“As the LORD lives, and as you yourself live, I will not leave you.” Elisha replied.
Today I noticed a fire call box on a street corner. I have not seen or at least not noticed a call box in many years. This got me thinking about how communication has changed during my lifetime. When I was growing up my family had a single phone line which was wired into the house. Long distance calls were made rarely (and only during low rate periods). Evenings we watched the news on black and white television with my father and then sat down in the dining room as a family.
How does this fit with today’s readings and my faith journey? The feature of today’s readings that struck me was faith’s need for perseverance. In the first reading Elijah and Elisha make the journey to Elisha’s commissioning. In the psalm, justice is promised, but in due time. In the Gospel, the importance of long term rewards over immediate credit is made clear.
I see how human interaction has changed just in the past decades. Hundreds of channels of television are available on cable and satellite. Mail comes on the internet. My phone calls are transmitted over the same network. Communication to Western Europe is billed at the same rate as a local call. Even as I write this I hear students talking on their cell phones and watching streaming video on their laptops.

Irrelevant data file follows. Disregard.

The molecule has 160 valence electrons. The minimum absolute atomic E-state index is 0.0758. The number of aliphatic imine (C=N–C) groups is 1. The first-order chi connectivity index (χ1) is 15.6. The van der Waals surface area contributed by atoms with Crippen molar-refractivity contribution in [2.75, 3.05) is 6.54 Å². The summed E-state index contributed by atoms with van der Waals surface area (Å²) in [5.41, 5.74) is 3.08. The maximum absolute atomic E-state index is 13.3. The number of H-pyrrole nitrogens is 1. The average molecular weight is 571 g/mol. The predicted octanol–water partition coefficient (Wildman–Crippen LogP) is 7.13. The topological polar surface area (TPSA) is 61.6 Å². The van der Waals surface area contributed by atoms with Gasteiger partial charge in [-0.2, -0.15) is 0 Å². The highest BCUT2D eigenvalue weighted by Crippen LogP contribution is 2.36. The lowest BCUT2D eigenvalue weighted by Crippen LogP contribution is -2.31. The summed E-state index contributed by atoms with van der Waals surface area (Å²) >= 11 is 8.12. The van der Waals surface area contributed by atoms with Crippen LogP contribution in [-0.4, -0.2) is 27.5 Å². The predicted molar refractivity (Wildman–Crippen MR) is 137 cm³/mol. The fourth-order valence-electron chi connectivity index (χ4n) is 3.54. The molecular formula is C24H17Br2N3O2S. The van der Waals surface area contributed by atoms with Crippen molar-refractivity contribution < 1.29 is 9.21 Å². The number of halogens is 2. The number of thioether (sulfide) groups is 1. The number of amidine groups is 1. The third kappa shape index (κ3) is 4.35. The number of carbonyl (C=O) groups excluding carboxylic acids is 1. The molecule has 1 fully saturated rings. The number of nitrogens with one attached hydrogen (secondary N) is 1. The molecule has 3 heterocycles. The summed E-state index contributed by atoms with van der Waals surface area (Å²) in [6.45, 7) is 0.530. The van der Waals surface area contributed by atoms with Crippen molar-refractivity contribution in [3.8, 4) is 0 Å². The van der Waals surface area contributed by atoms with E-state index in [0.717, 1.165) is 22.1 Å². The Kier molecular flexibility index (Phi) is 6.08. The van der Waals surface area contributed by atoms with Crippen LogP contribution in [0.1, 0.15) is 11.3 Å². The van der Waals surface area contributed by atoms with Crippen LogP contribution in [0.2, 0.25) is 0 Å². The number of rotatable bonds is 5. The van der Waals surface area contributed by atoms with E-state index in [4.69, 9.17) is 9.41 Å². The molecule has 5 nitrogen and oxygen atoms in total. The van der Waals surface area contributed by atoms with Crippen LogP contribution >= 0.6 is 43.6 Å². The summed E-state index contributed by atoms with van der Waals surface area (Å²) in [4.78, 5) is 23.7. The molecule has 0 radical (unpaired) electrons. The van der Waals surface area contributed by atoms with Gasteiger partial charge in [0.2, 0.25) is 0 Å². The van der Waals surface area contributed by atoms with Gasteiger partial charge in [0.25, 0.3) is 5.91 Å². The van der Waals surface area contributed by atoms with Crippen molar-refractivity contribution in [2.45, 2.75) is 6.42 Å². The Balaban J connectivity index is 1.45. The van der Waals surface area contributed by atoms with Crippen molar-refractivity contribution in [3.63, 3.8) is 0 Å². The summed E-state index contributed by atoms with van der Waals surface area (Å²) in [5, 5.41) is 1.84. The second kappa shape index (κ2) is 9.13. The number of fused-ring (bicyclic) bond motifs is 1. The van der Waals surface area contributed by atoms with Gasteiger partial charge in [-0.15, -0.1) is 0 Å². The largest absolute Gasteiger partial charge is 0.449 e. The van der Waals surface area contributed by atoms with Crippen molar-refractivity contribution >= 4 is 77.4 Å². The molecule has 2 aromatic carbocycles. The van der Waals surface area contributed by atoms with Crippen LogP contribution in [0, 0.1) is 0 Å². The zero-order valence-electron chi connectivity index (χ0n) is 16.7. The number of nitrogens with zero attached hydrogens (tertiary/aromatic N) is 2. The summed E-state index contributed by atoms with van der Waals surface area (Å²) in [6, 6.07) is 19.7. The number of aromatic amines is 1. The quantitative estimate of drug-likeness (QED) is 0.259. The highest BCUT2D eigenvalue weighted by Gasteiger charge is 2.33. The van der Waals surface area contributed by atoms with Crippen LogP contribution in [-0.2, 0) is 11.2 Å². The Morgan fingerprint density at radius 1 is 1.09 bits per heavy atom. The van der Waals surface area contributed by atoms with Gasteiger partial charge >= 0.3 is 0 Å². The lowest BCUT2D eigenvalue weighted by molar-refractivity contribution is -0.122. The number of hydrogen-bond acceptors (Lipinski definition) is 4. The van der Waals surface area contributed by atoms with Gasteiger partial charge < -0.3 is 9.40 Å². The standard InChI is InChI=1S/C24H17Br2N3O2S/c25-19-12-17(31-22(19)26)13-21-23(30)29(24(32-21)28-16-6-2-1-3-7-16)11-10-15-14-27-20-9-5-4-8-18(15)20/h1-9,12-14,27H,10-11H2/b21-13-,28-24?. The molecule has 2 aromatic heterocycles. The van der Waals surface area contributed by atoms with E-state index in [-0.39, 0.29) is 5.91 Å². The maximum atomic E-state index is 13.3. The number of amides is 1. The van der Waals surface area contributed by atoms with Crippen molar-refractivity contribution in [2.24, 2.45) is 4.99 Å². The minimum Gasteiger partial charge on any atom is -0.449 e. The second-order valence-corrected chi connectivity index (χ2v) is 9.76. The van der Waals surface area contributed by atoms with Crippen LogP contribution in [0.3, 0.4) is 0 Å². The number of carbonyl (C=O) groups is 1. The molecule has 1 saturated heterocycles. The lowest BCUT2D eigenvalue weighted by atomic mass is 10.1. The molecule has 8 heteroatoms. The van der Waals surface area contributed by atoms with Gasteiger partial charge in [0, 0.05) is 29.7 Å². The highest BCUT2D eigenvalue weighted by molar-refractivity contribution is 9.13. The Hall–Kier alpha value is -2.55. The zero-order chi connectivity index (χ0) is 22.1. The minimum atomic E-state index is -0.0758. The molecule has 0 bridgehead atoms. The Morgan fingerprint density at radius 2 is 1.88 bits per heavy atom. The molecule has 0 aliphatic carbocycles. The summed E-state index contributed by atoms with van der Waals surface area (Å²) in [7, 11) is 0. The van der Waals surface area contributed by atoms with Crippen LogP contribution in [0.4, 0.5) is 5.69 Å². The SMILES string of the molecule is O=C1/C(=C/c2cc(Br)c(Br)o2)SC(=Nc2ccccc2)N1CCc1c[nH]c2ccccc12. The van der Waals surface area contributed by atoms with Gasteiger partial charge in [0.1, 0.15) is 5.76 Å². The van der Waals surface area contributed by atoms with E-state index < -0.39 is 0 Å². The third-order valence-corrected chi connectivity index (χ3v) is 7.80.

I am not surprised that as a member of this society the demands of faith may seem foreign. We are conditioned to expect that we can get what we want when we want it. It is difficult to stay focused in an environment where the feedback is limited. Prayer does not come with a confirmation message.
How do we embrace the future while not abandoning the insights of the past? My faith calls me to a willingness to invest time. Grace calms the fears brought on by my environment. The challenges of modernism have been with us for hundreds of years. Today is the feast of Aloysius Gonzaga. Saint Aloysius lived at the dawn of the modern world. He lived in a Europe surrounded by profound societal and religious change. He challenged those around him, rather than yielding to the path of least resistance. As a young man, he entered the Society of Jesus. In living his career of service, he ministered to plague victims, succumbing to the disease at an age of 23. I can imagine some people today classifying this as the unfortunate waste of a talented individual’s life. (When my son talks about service opportunities I worry about what he may be getting into. I become concerned when I notice my perceived desires are inconsistent with my faith.) The challenges of spiritual development and prayer often run counter to our culture of immediate feedback. I need to invest the time to discover and confirm what is in my heart.
Today I pray for the ability to see beyond the short term. I pray for a better sense of my true desires. I pray for patience. I pray for the ability to identify grace.
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